The China Challenge
A coal-burning concrete plant near the Yangtze River. China as a whole is now the world’s biggest emitter, but U.S. per capita emissions are five times those of the Chinese. (Photo: David Dewey)
Among the developing countries reluctant to reduce greenhouse gas emission before developed countries make progress, China is the economic powerhouse. U.S. labor and industry groups worry capping emissions at home while China goes about its business as usual will put the United States at a competitive disadvantage. Commerce Secretary Gary Locke just returned from China. He tells host Jeff Young when it comes to climate change and trade with China, there are just as many opportunities as there are challenges.
YOUNG: Now Secretary Clinton wasn’t the only cabinet member in Asia. Commerce Secretary Gary Locke, the first Chinese-American to hold that post, joined energy Secretary Stephen Chu on a week-long tour of green technology sites in China.
And Secretary Locke is on the line with us now, thanks for joining us.
LOCKE: My pleasure Jeff.
YOUNG: I want to hear about this trip to China. You know we hear some many mixed signals on where China is headed with energy. We hear they’re racing ahead on clean energy investment. Oh no, they’re building a dirty coal power plant every week. Well, which is it?
YOUNG: Now one thing you emphasized on the trip was the importance of sharing energy technology. How does that benefit China? How does that benefit the U.S?
LOCKE: Well clearly there are great opportunities for collaboration. Secretary Chu and the Chinese were able to announce a joint scientific endeavor in which both countries will contribute about $7.5 million each to create a joint research center. This is an opportunity where the intellectual property would be owned by both and therefore we could share it with the whole world in fact.
And we visited quite a few places that show the incredible potential of clean energy technologies. And interestingly enough two of those featured American made products. There’s a U.S. company that’s producing the most advanced clean burning diesel bus engines. In fact, they’re working on technology where the air coming out at the end of the tailpipe will actually be cleaner than the air going into the engine. So these are examples of win-win opportunities.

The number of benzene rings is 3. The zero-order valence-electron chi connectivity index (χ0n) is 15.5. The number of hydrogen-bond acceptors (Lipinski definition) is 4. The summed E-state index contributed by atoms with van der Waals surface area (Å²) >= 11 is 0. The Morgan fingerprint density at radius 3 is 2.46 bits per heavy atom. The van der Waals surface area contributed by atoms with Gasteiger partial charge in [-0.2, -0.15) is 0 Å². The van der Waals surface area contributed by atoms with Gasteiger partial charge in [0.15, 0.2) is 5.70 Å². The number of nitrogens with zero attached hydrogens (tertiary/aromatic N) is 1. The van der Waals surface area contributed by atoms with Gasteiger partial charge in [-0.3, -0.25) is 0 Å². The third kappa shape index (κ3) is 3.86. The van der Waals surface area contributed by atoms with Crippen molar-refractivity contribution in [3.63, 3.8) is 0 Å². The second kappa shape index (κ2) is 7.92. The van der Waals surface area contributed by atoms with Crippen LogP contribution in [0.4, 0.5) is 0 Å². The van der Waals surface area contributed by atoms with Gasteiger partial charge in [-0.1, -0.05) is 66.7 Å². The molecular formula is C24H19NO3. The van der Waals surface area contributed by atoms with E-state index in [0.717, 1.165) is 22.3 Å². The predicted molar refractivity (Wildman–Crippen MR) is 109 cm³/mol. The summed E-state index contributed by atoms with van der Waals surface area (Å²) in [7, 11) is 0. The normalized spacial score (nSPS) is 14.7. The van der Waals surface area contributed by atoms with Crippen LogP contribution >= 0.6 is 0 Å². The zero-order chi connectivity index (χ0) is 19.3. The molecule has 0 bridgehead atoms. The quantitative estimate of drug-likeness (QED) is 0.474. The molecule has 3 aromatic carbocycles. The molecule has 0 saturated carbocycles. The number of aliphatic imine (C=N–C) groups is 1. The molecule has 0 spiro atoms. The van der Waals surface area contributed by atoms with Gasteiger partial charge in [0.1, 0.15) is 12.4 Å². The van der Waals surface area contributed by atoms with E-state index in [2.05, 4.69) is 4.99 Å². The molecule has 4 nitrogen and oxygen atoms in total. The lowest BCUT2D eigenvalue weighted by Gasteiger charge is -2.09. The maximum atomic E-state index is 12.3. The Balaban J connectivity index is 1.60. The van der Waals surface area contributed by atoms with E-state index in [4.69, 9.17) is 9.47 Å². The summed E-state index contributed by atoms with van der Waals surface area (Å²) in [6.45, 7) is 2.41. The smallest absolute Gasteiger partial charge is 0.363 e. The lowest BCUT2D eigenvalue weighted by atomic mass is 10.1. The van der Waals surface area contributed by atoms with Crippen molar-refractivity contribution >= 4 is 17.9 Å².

YOUNG: Now I know some U.S. business interests have expressed some concern about sharing technology, energy technology, around this area of intellectual property rights and, you know, keeping our competitive energy. How do we remain the leaders in clean energy technology if we’re sharing this with our chief competitors?
LOCKE: Well that’s why it’s very, very important that we also pursue intellectual property rights protections and make sure that U.S. companies are able to sell their products and services in China and that whatever technologies they introduce into China is not copied and ripped off. Progress is being made of course the U.S. believe that more progress must be made and faster. But we simply can not wait for the Chinese to develop their own domestic industries on alternative energy cause every year that we wait, it makes it even harder to reverse the effects of climate change.
YOUNG: Do these concerns about getting the clean energy in time to meet the climate challenge trump concerns about intellectual property rights and competitiveness?
LOCKE: I don’t see those as mutually exclusive. The Chinese leaders have indicated that they are willing to pay for the technology. They’d like us to share more. There is just so much to be done. And U.S. companies are saying that they’re able to sell their technology. They’d like to sell more of course. And we need to fight protectionism within China that might favor domestic companies. That is the biggest hurdle that American companies face. It’s the fact that they’re being shut out from some of these bidding opportunities to build a clean power plant. And that the Chinese might be favoring just Chinese companies.
YOUNG: Now, a pretty big chunk of China’s emissions come from the manufacture of goods that primarily we buy here in the U.S.
LOCKE: Well, first of all the Chinese certainly have the funds to help those companies clean up their act and I‘ve always believe that quite frankly – because we embrace these environmental standards along w with health and human safety standards and worker’s rights and labor standards. It really puts American companies at a competitive disadvantage because those goods can be produced at a cheaper cost which makes buying those goods much more attractive than goods made in America.
YOUNG: But do we bear no responsibility for our consumption? I men, we are the ones a lot of those goods that the Chinese manufacture simply for export.
LOCKE: Well that’s why I think out trade agreements need to incorporate these basic minimum standards of human rights, health and safety standards, environmental regulations and I believe that they should incorporate standards that address climate change as well.
YOUNG: You’re the first Chinese-American to be our secretary of commerce and you’re traveling partner on this trip to China, Steven Chu, also Chinese-American. I’ve wondering how did that affect your reception there in China and your ability to build relationships with the Chinese?
YOUNG: U.S. Commerce Secretary Gary Locke reporting on his recent trip to China. Thank you for your time, Sir.
LOCKE: Well thank you very much Jeff.
YOUNG: Coming up: it might help your garden grow but cypress mulch could be eating away at Louisiana swamps. Keep listening to Living on Earth.
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